This defeated me, and I watched my pace decline to 6:50 for the mile. Really? 6:50? I was running this pace at the end of an 11-miler last weekend.  Somehow I willed myself to pick up the pace just a bit, in the name of respectability. In the end I salvaged a 6:21 for Mile 3 and limped across the finish line as the clock ticked 19:07. I walked to my car to change, then posted this race photo to Facebook:

Caption: "Dave is unhappy. Bad race today, 19:08"

Now, a 19:08 (or 19:07 officially) is a great time for a lot of people, but it's my slowest this season, and my slowest since the Bare Bones 5k in May of 2013, on a warm day when I still hadn't fully recovered from running the Boston Marathon. It's almost a minute slower than my best this season, only 6 weeks ago. So what went wrong?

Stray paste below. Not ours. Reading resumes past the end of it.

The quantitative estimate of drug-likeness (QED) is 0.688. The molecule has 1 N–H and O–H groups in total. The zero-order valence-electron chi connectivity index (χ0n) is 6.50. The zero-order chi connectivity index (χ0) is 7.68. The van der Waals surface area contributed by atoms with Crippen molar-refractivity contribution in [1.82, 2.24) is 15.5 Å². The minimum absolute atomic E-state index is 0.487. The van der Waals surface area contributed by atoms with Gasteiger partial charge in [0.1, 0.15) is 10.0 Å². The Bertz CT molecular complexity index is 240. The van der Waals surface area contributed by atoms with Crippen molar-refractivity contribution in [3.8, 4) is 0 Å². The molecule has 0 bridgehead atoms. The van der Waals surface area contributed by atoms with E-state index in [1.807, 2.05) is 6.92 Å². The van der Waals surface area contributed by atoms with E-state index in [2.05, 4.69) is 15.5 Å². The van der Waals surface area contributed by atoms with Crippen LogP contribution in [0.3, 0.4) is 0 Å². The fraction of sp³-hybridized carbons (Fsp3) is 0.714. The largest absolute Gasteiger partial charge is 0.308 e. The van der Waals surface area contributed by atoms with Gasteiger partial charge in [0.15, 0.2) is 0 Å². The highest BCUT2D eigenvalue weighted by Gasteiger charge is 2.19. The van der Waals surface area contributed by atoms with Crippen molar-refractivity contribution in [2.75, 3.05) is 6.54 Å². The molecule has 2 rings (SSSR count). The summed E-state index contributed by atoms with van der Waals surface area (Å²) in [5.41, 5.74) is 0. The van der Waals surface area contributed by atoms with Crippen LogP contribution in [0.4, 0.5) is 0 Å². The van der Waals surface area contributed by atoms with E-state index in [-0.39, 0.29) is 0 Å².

I think the main thing that went wrong is that I forgot what it takes to run a really fast 5k. You have to be on the brink of exhaustion, the whole race long. I also think I probably need to do a little more work at a pace faster than race pace -- basically just throw some 200s and 400s into workouts here and there, to remind myself that I can run much faster than 5:45, so that 5:45 doesn't seem like a stretch. Finally I probably needed to do a little more research on the course if I really wanted to run it fast. I usually like to run the whole course before a race, but I got a bit of a late start and didn't have time to do that. Fortunately my next race will be on a very familiar home course: The Tightwad 5k, a free race put on by my running group on New Year's Day. Assuming I'm not out partying the night before (I'm not planning on it), I should be able to do considerably better there than I did this past weekend. I don't like having bad days, so I'm going to do everything I can to avoid another one.

Details of Saturday's race are below:

Wednesday, December 3, 2014

Race Strategy: The ACC Fan 5k